MEPs narrowly rejected an objection to proposals from the European Commission to allow phosphates to be used as additives in products such as donor kebabs.
The use of “frozen vertical meat spits” is not currently authorised under EU law. Nevertheless, according to the Greens in the European Parliament, the meat industry has “for a long time” been using phosphate additives in kebabs “on a large scale”.
The EC wants to legalise this practice and introduced a draft regulation that would permit phosphoric acid, phosphates and polyphosphates as food additives in these meat preparations.
The objection was raised by Green/EFA MEP Bart Staes and the Socialists & Democrat’s Christel Schaldemose. They said a ban on phosphates would “protect public health”.
In order to overrule the Commission, Staes and Schaldermose required the backing of an absolute majority of MEPs plus one, meaning at least 376 votes. During the vote on Wednesday (13 December), 373 MEPs rejected the EC proposal by backing the objection, while 272 MEPs voted in favour of allowing phosphates in meat cooked on skewers, while 30 abstained.
‘Hands off the kebab’ – EPP Group
Ahead of the vote, the rightward-leaning EPP Group vowed to support the European Commission's proposal to authorise the use of phosphates in frozen meat spits.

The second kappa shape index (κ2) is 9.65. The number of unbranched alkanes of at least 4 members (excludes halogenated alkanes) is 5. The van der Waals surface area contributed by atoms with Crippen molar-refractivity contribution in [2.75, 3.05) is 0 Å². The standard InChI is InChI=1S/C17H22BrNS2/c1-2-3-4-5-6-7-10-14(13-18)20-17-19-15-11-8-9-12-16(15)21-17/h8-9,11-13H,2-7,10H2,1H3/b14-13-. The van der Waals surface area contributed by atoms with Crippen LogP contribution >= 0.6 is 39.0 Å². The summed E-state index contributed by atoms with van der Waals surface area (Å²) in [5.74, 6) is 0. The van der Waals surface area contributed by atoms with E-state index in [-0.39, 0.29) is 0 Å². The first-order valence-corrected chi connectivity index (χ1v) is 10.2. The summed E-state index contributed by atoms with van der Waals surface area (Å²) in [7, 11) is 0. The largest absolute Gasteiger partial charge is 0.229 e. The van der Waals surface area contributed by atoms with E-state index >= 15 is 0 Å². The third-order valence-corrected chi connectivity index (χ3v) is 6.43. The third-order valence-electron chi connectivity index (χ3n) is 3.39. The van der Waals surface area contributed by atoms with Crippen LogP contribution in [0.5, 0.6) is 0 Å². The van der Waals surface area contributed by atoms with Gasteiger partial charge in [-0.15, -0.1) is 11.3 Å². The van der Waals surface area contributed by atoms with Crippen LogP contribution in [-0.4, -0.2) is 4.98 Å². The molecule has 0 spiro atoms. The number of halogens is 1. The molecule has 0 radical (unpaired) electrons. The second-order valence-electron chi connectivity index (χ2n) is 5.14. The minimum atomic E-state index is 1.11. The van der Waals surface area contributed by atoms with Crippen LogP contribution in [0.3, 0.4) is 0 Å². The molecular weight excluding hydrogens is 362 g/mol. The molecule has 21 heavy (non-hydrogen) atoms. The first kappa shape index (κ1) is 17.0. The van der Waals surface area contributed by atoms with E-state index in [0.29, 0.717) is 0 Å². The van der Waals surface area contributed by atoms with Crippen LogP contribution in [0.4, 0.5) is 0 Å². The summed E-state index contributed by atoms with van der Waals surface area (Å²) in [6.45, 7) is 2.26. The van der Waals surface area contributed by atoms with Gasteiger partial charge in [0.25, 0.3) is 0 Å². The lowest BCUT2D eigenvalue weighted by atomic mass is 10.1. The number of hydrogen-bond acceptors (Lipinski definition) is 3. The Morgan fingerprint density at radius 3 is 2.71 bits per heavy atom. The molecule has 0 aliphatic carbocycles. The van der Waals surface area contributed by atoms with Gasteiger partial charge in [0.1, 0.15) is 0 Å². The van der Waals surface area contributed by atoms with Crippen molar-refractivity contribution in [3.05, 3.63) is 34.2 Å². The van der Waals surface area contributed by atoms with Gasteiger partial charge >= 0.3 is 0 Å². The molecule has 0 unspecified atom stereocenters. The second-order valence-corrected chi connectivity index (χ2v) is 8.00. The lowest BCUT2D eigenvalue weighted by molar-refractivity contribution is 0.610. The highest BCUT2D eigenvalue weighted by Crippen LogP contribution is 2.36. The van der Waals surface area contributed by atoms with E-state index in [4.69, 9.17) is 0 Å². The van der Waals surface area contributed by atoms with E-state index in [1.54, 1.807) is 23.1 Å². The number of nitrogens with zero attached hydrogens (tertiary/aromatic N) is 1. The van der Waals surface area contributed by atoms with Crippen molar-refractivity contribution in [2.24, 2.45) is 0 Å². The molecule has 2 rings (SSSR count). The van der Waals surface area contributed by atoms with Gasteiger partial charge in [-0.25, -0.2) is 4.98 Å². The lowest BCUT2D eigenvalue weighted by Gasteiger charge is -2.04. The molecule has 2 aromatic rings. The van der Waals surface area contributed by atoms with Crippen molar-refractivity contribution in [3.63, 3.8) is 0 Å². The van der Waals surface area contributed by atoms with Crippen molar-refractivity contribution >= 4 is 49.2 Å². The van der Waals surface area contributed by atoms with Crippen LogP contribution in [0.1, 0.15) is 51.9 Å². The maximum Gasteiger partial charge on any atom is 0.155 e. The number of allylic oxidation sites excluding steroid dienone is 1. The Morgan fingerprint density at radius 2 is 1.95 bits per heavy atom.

“The EPP Group will do everything in its power to stop the scaremongering and avoid a European kebab ban," said Renate Sommer MEP, the EPP Group's spokeswoman for the file.
Sommer said the group it was resisting the proposal because research suggests the level of phosphates contained in kebabs is “negligible" – while the average intake of phosphates from Coca-Cola is “much higher”.
"The changes in the EU legislation concerning phosphates are meant to make it more difficult for the control authorities in Member States to impose such a ban without concrete argumentation, and are hence necessary,” Sommer argued.
Is there a health risk?
The EPP Group also maintains no evidence supports the suggestion that consumption of phosphates represents a risk to health.
"There is no proof that phosphates have negative health effects,” Sommer insisted.
However, the Greens maintain there are “serious concerns” over the health implications.
“Our objection to the Commission’s proposals is nothing to do with wanting to ban kebabs. We want people to be able to enjoy all their favourite foods, but without the addition of potentially dangerous and unnecessary food additives.”
The European Food Safety Authority is currently reviewing the health risks associated with phosphate additives. Its findings will be published before the end of next year.